Child Guidance


Chapter 51—Preparing for School

The First Eight or Ten Years—Children should not be long confined within doors, nor should they be required to apply themselves closely to study until a good foundation has been laid for physical development. For the first eight or ten years of a child's life the field or garden is the best schoolroom, the mother the best teacher, nature the best lesson book. Even when the child is old enough to attend school, his health should be regarded as of greater importance than a knowledge of books. He should be surrounded with the conditions most favorable to both physical and mental growth.1 CG 300.1

It is customary to send very young children to school. They are required to study from books things that tax their young minds.... This course is not wise. A nervous child should not be overtaxed in any direction.2 CG 300.2

The Child's Program During Infancy—During the first six or seven years of a child's life, special attention should be given to its physical training, rather than the intellect. After this period, if the physical constitution is good, the education of both should receive attention. Infancy extends to the age of six or seven years. Up to this period children should be left, like little lambs, to roam around the house and in the yards, in the buoyancy of their spirits, skipping and jumping, free from care and trouble. CG 300.3

Parents, especially mothers, should be the only teachers of such infant minds. They should not educate from books. The children generally will be inquisitive to learn the things of nature. They will ask questions in regard to things they see and hear, and parents should improve the opportunity to instruct and patiently answer those little inquiries. They can in this manner get the advantage of the enemy and fortify the minds of their children by sowing good seed in their hearts, leaving no room for the bad to take root. The mother's loving instruction at a tender age is what is needed by children in the formation of character.3 CG 300.4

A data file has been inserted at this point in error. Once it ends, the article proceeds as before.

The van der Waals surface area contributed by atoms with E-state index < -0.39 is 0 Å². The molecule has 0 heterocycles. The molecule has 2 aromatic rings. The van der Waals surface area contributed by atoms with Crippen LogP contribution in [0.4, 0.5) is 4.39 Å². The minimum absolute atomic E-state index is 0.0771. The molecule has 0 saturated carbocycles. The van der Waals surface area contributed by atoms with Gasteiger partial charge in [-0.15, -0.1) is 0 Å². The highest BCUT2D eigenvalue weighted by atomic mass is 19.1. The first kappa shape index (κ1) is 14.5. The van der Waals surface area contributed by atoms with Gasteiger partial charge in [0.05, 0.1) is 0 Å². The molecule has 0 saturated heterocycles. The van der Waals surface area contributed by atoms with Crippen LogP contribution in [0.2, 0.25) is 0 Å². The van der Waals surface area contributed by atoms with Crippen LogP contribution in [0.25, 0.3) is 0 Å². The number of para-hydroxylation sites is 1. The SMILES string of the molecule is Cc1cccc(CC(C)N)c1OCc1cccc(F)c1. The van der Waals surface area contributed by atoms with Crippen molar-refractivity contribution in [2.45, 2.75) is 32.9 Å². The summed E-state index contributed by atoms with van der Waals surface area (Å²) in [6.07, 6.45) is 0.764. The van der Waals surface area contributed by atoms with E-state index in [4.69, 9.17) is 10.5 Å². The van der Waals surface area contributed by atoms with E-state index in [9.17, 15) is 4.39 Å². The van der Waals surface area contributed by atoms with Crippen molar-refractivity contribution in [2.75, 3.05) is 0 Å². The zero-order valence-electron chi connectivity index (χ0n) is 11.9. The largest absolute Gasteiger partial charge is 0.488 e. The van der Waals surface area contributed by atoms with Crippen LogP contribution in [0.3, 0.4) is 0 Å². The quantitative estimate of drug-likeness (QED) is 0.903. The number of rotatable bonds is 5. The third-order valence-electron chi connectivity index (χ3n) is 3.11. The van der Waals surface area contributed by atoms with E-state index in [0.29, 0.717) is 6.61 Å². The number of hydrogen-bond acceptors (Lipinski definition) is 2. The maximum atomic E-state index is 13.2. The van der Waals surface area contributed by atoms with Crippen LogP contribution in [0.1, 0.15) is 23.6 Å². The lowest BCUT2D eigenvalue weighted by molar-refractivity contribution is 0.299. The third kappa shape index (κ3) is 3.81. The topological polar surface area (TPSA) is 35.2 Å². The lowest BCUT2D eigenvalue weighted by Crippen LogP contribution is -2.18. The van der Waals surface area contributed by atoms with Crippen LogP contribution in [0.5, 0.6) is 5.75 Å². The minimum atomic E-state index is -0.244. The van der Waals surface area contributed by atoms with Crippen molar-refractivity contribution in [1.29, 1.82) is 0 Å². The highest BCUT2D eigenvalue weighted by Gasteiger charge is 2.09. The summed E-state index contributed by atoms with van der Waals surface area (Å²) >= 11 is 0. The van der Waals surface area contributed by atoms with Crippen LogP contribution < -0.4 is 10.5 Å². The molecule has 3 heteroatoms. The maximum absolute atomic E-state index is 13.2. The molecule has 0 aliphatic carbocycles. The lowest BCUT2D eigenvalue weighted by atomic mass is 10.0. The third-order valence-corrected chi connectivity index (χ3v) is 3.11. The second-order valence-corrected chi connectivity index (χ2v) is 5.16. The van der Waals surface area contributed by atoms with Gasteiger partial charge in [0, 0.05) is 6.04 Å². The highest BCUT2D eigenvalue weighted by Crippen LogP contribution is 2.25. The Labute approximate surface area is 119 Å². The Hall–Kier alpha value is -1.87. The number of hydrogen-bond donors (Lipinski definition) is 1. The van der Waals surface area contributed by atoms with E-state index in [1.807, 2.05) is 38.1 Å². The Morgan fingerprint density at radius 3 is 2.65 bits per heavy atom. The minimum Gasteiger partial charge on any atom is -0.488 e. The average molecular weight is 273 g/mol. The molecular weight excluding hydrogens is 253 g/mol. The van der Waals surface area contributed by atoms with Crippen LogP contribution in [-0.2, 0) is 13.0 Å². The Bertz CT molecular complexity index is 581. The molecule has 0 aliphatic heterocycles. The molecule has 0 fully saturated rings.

Lessons During the Transition Period—The mother should be the teacher, and home the school where every child receives his first lessons; and these lessons should include habits of industry. Mothers, let the little ones play in the open air; let them listen to the songs of the birds and learn the love of God as expressed in His beautiful works. Teach them simple lessons from the book of nature and the things about them; and as their minds expand, lessons from books may be added and firmly fixed in the memory. But let them also learn, even in their earliest years, to be useful. Train them to think that, as members of the household, they are to act an interested, helpful part in sharing the domestic burdens, and to seek healthful exercise in the performance of necessary home duties.4 CG 301.1

It Need Not Be a Painful Process—Such a training is of untold value to a child, and this training need not be a painful process. It can be so given that the child will find pleasure in learning to be helpful. Mothers can amuse their children while teaching them to perform little offices of love, little home duties. This is the mother's work—patiently to instruct her children, line upon line, precept upon precept, here a little, and there a little. And in doing this work, the mother herself will gain an invaluable training and discipline.5 CG 301.2

Morals Imperiled by School Associates—Do not send your little ones to school too early. The mother should be careful how she trusts the molding of the infant mind to other hands.6 CG 302.1

Many mothers feel that they have not time to instruct their children, and in order to get them out of the way, and get rid of their noise and trouble, they send them to school.... CG 302.2

Not only has the physical and mental health of children been endangered by being sent to school at too early a period, but they have been the losers in a moral point of view. They have had opportunities to become acquainted with children who were uncultivated in their manners. They were thrown into the society of the coarse and rough, who lie, swear, steal and deceive, and who delight to impart their knowledge of vice to those younger than themselves. Young children, if left to themselves, learn the bad more readily than the good. Bad habits agree best with the natural heart, and the things which they see and hear in infancy and childhood are deeply imprinted upon their minds; and the bad seed sown in their young hearts will take root and will become sharp thorns to wound the hearts of their parents.7 CG 302.3